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Dear friends and fellow South Africans,
On the 18th of July 1978, Nelson Mandela spent his 60th birthday on Robben Island.
In celebration of the man whom the London Times called “the colossus of African nationalism”, Mr Walter Sisulu and Mr Ahmed Kathrada delivered speeches, while governments and individuals across the world sent messages of support.
These messages were addressed to Mrs Winnie Madikizela Mandela, who also gave an interview to the New York Times.
Mandela himself received only eight messages from family and friends. One of those messages was from me, and Mandela responded warmly.
We had maintained a friendship that began in the fifties, when I discovered that Mandela was close to my father-in-law, Zachariah Mzila.
Whenever Mandela visited him at the Eloff Street compound where he worked, Mr Mzila's daughter, Irene Thandekile Mzila, would serve him tea and become the target of his gentle teasing.
I was in Durban at that time, completing my studies at the non-European
section of the University of Natal, and I attended meetings of the ANC in Nichols Square, together with people like Tambo, Sisulu, Luthuli, Monty Naicker, Yengwa and Mandela. My political activism at the University of Fort Hare, where I had belonged to the ANC Youth League, had seen me rusticated from that institution. Mandela himself, who was a founding member of the Youth League, had been expelled from Fort Hare before I arrived.
When my father-in-law passed away, I asked Mandela to wind up his estate, as a lawyer and family friend.
Following the Rivonia Trial and Mandela's incarceration, we continued to correspond. Some of Mandela's letters had to be smuggled out by his visitors. At other times, he wrote to me through my wife, Princess Irene.
There are two letters that I remember well.
The first is his letter of condolence upon the passing King Cyprian Bhekuzulu ka Solomon. As the King's traditional Prime Minister, confidante and cousin, I was pained by his death in 1968.
The second letter that stands out in my mind was written just before his release, in which he laments the violence between our organisations and urges that we meet immediately upon his release. I agreed wholeheartedly, knowing that the message of reconciliation needed to filter down to the grassroots from the top.
My advocacy of non-violence, which I maintained throughout the ANC's People's War, had caused a schism between Inkatha and the ANC's mission-in-exile, when I refused to engage the armed struggle. I had been vilified for my stand, but I remained the champion of non-violence. I therefore welcomed Mandela's eagerness to end the bloodshed.
I regret, however, that a year passed before Mandela and I met, due to pressure he received from some ANC leaders.
When traditional leaders in the Eastern Cape asked Mandela why we had not yet met, considering our well-known friendship, he admitted that ANC leaders from KwaZulu Natal had “almost throttled” him.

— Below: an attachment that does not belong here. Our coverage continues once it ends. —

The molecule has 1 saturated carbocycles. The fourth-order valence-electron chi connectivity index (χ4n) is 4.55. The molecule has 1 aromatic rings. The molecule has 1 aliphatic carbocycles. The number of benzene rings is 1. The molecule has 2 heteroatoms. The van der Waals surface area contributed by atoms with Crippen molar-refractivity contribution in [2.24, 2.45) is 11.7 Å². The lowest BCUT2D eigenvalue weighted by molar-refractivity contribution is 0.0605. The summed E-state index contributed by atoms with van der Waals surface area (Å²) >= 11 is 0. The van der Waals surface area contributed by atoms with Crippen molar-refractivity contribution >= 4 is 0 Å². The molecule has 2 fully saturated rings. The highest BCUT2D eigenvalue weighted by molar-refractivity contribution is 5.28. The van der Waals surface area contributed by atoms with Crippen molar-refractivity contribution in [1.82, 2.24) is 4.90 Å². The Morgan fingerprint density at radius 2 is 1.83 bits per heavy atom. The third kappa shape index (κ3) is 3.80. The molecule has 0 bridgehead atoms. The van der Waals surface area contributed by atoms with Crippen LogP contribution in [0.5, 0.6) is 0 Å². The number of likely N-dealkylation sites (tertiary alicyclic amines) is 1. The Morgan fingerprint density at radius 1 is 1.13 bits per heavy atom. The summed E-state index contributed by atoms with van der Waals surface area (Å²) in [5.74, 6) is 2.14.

But Mandela remained clear on his intention to stop the violence.
On the 25th of February 1990, Nelson Mandela addressed thousands of supporters at King's Park Stadium in Durban and said, “Take your guns, your knives and your pangas, and throw them into the sea.”
It was a message that many ANC supporters were loath to hear. But it was a call to return to the path of non-violence on which the liberation movement was founded.
When we did meet, on the 29th of January 1991, Mandela and I issued a joint statement committing ourselves to sharing a podium at joint rallies, to bring ANC and IFP supporters together and begin the process of reconciliation.
Unfortunately, due to pressure from ANC leaders, again Mandela could not fulfil that commitment.
Based on the interim Constitution, a Government of National Unity was formed after the April 1994 elections, and President Mandela appointed me as Minister of Home Affairs.
Whenever both he and Deputy President Mbeki were out of the country, President Mandela appointed me as Acting President of the Republic. I filled this position 22 times, and Mandela often jokingly referred to me as “Mr Acting President”.
In 2004, when my son, Prince Nelisuzulu Benedict, passed away, I took the unprecedented step of acknowledging in public that my son had succumbed to HIV/Aids. Shortly thereafter, Mandela's own grandson died and he emerged with enough courage to say that HIV/Aids had claimed another life. No other leader had spoken so forthrightly about Aids.
Not only did Aids carry a stigma, our culture did not allow us to talk about matters of sex.
But Mandela and I sought to de-stigmatise HIV/Aids so that more people would be tested, seek treatment and be willing to disclose their status to prospective partners. We gave the leadership in this fight, and I believe we saved lives.
For me, there is one pivotal moment in which Mandela's integrity was displayed.
This was in 2002, when he publically admitted, “We have used every ammunition to destroy (Buthelezi), but we failed. And he is still there. He is a formidable survivor. We cannot ignore him.”
The ANC has tried for years to remove me from the political landscape. President Zuma himself advised me, face to face, to step out of leadership.
But only Mandela has had the integrity to admit that the ANC wants to “destroy” me.
I am sure that if anyone knows what it is like to be on the receiving end of so much antipathy, it is Nelson Mandela.
But Mandela also knows, more than anyone else, what it is like to be loved as an international icon.
As we all get caught up in the spirit of Mandela Day, I hope that the lessons of peace and integrity truly create change.
Yours in the service of our nation,
Prince Mangosuthu Buthelezi MP